3D vision for machines

Disparity map obtained from the system, while observing two people moving in opposite directions at different depths.

Researchers from the Institute of Neuroinformatics developed a model for 3D-vision for machines using neuromorphi vision sensors and spike-based neural architectures.


Stereo vision is an important feature that enables machine vision systems to perceive their environment in 3D. While machine vision has spawned a variety of software algorithms to solve the stereo-correspondence problem, their implementation and integration in small, fast, and efficient hardware vision systems remains a difficult challenge.

Researchers from the Institute of Neuroinformatics recently presented a new model which solves the stereo correspondence problem robustly exploiting
the temporal dynamics of the event-based vision sensors and provides an efficient solution for machine vision applications. The authors propose a radically novel model that solves the stereo-correspondence with a spiking neural network that can be directly implemented with massively parallel,compact, low-latency and low-power neuromorphic engineering devices.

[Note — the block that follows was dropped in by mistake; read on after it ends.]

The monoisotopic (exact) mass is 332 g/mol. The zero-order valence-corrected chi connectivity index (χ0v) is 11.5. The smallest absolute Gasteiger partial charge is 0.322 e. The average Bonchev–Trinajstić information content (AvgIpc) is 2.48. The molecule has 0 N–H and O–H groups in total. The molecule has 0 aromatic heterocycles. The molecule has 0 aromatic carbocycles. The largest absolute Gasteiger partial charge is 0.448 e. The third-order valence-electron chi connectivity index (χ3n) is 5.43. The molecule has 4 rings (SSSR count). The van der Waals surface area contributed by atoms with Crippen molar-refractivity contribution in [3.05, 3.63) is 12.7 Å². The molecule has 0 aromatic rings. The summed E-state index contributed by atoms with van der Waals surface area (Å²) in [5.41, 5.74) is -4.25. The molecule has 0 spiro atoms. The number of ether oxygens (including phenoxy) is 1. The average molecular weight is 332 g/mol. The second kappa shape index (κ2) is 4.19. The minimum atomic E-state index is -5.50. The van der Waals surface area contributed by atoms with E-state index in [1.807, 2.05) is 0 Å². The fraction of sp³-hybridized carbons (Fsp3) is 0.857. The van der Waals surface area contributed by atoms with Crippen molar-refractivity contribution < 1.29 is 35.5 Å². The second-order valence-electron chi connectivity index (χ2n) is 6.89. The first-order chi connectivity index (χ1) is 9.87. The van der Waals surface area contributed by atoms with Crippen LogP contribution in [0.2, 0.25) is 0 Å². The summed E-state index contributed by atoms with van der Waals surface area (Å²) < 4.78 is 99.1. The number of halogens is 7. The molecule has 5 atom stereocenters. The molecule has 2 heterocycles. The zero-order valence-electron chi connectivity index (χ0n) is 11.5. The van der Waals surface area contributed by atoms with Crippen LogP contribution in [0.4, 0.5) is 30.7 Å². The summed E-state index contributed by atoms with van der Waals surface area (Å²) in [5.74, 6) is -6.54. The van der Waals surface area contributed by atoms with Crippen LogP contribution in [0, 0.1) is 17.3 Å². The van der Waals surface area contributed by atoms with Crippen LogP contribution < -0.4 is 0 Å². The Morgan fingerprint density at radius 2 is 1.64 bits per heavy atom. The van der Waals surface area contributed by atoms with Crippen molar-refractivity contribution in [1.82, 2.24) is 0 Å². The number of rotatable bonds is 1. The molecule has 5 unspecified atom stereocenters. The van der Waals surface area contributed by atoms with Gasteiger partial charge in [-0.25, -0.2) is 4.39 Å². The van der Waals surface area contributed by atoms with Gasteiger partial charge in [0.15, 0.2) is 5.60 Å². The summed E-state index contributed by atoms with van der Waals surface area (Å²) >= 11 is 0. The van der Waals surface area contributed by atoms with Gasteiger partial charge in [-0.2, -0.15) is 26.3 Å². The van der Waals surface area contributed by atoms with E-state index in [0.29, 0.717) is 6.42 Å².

The model was validated with experimental results, highlighting features that are in agreement with both computational neuroscience stereo vision theories and experimental findings. They demonstrated its features with a prototype neuromorphic hardware system and provided testable predictions on the role of spike-based representations and temporal dynamics in biological stereo vision processing systems. The model also casts new light on the question of how the correspondence problem is solved in the mammalian visual system, and on the role of motion cues in this process.

Successful example of interdisciplinary research

Neuromorphic engineering represents an emerging interdisciplinary field at the interface between electrical engineering, computer science and neuroscience. By using neuromorphic vision sensors and spike-based neural architectures, we developed a  unifying model that links stereopsis research in neuroscience with
stereo-based depth perception in machine vision. The current work represents a successful example of interdisciplinary research, highlighting its importance and potential benefits. 

Further reading:

Marc Osswald, Sio-Hoi Ieng, Ryad Benosman & Giacomo Indiveri: A spiking neural network model of 3D perception for event-based neuromorphic stereo vision systems, Scientific Reports 7, Article number: 40703 (2017) , doi:10.1038/srep40703, www.nature.com/articles/srep40703


Prof. Giacomo Indiveri
Institute of Neuroinformatics
Winterthurerstr. 190
8057 Zürich

Phone: 044 635 30 24
Email: giacomo@ini.uzh.ch 

Calista Fischer